The Nineties miss has never had it so good. Or has she? In the first of a four-part series, Rosalind Miles discusses the pleasures and pressures of life for girls today
The making of the modern girl Part 1
Saturday 23 March 1996
Or has she? History loves to flirt with the idea of female freedom, only to shove women back in the closet as soon as their hour is done. From the forging of the US frontier by Annie Oakley to the British Land Army of the Second World War, there is a "now-you-see-it, now-you-don't" quality to the New Girlhood that should give us pause. Much of the hullabaloo looks like sheer advertising hype. How much of what we see in the modern maid at play can be real, and how much is just another image-maker's device to foster the illusion of progress we have not had?
Some things have changed, for sure. This is the first generation of women in history not to make getting a man, marriage and a family their sole or primary goal. Figures from the Office of Population Censuses and Surveys show that the number of marriages has now slumped to its lowest for more than 50 years. The age at which women marry for the first time has risen steadily to almost 27, giving young women a decade of freedom from domesticity which most will put to the kind of personal or career development unthinkable in their mothers' day.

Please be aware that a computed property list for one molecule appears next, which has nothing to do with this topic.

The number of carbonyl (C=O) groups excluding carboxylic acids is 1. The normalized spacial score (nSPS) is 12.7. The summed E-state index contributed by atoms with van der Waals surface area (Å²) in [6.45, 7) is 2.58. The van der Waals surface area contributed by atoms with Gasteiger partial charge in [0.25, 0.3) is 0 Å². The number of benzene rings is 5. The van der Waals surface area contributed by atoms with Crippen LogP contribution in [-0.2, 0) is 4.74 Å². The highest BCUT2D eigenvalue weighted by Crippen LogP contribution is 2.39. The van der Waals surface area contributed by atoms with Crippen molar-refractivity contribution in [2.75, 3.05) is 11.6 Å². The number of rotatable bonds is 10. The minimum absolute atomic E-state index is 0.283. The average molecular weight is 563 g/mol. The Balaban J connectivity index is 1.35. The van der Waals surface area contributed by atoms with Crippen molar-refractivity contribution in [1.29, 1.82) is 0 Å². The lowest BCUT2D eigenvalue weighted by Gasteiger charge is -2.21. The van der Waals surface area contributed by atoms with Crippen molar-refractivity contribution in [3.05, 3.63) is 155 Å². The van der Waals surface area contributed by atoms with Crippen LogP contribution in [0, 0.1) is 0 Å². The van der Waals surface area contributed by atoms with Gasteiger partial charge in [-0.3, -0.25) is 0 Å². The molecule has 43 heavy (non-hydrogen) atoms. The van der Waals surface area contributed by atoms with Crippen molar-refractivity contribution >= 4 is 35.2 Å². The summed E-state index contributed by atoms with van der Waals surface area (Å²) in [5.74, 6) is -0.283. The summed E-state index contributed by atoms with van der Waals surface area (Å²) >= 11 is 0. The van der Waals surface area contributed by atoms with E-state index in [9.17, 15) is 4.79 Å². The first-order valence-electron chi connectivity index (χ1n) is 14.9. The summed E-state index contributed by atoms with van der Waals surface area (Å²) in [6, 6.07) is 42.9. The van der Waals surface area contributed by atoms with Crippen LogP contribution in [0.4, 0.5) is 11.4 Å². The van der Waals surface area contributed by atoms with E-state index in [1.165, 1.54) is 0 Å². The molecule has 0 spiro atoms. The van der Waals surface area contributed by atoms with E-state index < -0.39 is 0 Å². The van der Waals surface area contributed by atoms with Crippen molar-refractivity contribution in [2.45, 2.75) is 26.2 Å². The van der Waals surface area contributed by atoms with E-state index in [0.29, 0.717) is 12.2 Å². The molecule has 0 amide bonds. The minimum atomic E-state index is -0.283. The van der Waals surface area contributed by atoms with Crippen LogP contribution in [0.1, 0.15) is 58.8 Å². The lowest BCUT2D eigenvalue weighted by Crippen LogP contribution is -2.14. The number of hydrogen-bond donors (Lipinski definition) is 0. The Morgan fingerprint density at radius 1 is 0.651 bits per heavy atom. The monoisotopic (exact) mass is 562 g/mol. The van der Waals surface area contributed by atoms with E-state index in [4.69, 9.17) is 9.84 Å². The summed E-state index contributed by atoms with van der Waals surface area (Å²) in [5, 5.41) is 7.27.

Today's young women also feel free to pick apart the traditional man/marriage/motherhood package, taking only the bits they want and happily discarding the rest. You want a man, but not marriage, dear? You live together, that's all. Marriage, but not children? The 1995 survey Hopes and Realities by Guttermacher Research Institute showed that childbirth is falling world-wide, while figures from Britain indicate that around a fifth of today's under-21- year-old women will choose never to have children. You'd like a child but not a man, madam? We offer you the single-parent option. You'd rather not mess with a male to get pregnant? Have we got the technology for you!
Now that getting a man is no longer the main purpose of life from the age of 12 onwards, girls are free to concentrate on their schoolwork in an apparently bloodless revolution that has reversed another entire belief- system of the past. The faith in men's higher intelligence, used for centuries as the raison d'etre of male dominance, has taken a terminal blow with this month's confirmation from the Chief Inspector of Schools and Head of the Office for Standards in Education that "girls outperform boys at 7, 11 and 14". Girls are more successful than boys at every level in the GCSE, and are now achieving success in traditionally "male" subjects like design technology, computer studies and maths. We have female astronauts and ambassadors, female weight-lifters as well as weight-watchers, women sewage-workers, CEOs and priests. No wonder girls are walking tall.